One of Warren’s proposals concerns maternal mortality and specifically the higher rates of death in childbirth among African Americans. Warren is sure she knows exactly why. “It comes down to one thing — prejudice.” She says doctors and nurses don’t listen to black women the way they do to white women.

I’m skeptical. In the first place, even if doctors are more dismissive of black women than others (and that is never acceptable), rarely will it be a matter of life and death. Second, obstetricians/gynecologists are about 62% female nationwide and more likely to be African American in major cities than elsewhere.

When Warren learned that black women are more than three times more likely to die in childbirth than white women — Hispanics have the lowest rate — she went straight to racism. But here are some other possibilities: Whereas infection was once the leading cause of death in childbirth, it is now more often underlying health issues like hypertension and diabetes that lead to heart problems. Black women are less likely than whites to have prenatal care. They are also more likely to be obese (82% versus 63.5%). Obesity puts pregnant women at higher risk of a range of bad outcomes including heart attacks and strokes. According to the Office of Minority Health at HHS, African Americans are 20% less likely to engage in physical activity than whites. We know that being unmarried contributes to higher infant mortality. Could it also play a role in maternal mortality?

Warren proposes to fine hospitals if they don’t bring down the number of maternal deaths among black women. What could possibly go wrong?

Well, the hospitals may have no control over the things that are causing the disparity. Yet hospitals that serve large numbers of black women will lose funding — and who suffers then?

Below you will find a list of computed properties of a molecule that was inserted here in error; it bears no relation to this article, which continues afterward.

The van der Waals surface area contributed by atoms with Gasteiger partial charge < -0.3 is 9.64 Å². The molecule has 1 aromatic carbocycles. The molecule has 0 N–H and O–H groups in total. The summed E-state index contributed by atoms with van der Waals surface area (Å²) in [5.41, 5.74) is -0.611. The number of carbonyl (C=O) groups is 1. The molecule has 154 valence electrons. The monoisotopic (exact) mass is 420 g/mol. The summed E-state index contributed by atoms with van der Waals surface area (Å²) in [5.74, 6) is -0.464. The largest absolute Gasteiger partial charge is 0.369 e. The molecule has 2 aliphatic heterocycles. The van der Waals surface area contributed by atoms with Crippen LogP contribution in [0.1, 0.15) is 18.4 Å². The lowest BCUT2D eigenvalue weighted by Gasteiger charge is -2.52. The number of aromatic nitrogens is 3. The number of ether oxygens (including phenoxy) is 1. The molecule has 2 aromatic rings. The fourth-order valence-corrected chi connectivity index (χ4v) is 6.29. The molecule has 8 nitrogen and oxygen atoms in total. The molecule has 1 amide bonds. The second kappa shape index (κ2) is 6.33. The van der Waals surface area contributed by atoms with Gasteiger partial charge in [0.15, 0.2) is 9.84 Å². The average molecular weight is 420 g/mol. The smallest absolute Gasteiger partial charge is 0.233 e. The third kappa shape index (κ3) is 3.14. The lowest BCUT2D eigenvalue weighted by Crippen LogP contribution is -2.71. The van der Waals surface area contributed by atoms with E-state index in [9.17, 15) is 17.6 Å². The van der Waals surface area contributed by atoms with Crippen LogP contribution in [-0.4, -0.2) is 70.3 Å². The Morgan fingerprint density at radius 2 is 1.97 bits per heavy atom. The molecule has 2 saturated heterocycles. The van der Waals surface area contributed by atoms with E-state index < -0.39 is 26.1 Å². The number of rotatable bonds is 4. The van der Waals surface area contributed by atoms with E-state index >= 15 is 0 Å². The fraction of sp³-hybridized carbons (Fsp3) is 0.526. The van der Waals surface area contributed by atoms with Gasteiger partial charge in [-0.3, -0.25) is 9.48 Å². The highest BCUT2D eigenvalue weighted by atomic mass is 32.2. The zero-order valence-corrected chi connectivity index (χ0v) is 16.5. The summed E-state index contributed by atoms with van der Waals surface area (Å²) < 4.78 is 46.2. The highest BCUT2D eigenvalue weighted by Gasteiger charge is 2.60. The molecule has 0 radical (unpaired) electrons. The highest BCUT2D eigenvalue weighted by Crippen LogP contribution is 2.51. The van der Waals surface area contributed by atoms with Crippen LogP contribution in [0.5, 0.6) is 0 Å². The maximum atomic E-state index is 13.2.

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From: Brumar897/30/2019 2:13:50 PM
   of 172
Reflections on walking the lonely conservative road in the Age of Trump
by David Leach • July 30, 2019

One year ago tomorrow, I wrote an article entitled Walking the Lonely Conservative Road in the Age of Trump. In it, I shared how my mission to be a leading voice in the call for a return to conservative values has faced overwhelming opposition from not only the Far-Left, but also from Republicans and so-called conservatives.

Recently, I had reason to reflect on that article, and I was amazed at how little things have changed in the past year; in fact, in many ways, things are worse.

Republicans are still cowards and liars willing to sell their political souls to Democrats and Donald Trump — but I repeat myself — for political gain. This is one of the contributing factorsbehind the Blue Tsunami that occurred in last year’s mid-terms.

Not all that surprising when you think about it. After all, the fecklessness of the Republican Party has been a well-established fact under the Gutless On Principlesleadership of Mitch McConnell and many like him for some time now.

As sad as that is, it’s not the worst part.

In the Age of Trump, the conservative movement that gave rise to groups dedicated to fighting big-government tyranny and oppression has been consumed by Trumpservatism. One-by-one, groups like the House Freedom Caucus, the Senate Conservatives Fund, and the Convention of States Project have sacrificed their conservative principles on the altar of Trump.

This past year has also witnessed a complete capitulation to Trumpism by the faux conservative media, such as when former conservatives Mark Levin and Glenn Beck joined forces to create the pro-Trump echo chamber and home of faux conservativesnow known as BlazeTV.

And, of course, what would the explosion of Trumpism and the death of conservatism be without the eternal worship and adoration being heaped on “ God’s Man” by the Fellowship if the Pharisees?

The latest incarnation of the death of conservatism over the past year was recently revealed as Nationalist Conservativism. This big-government, pro-socialist, anti-liberty ideology is being touted as a patriotic America First alternative to the Far-Left, but there’s nothing patriotic or conservative about it.

In the Age of Trump, the death of true conservatism and the rise of Nationalism is no longer in doubt. The only question remaining is how will we respond?

One year ago, I promised to remain on the path of my principals, and I’m just as committed to doing so today. It’s still a lonely journey, but I would still rather walk the right road alone than walk the wrong road with the crowd.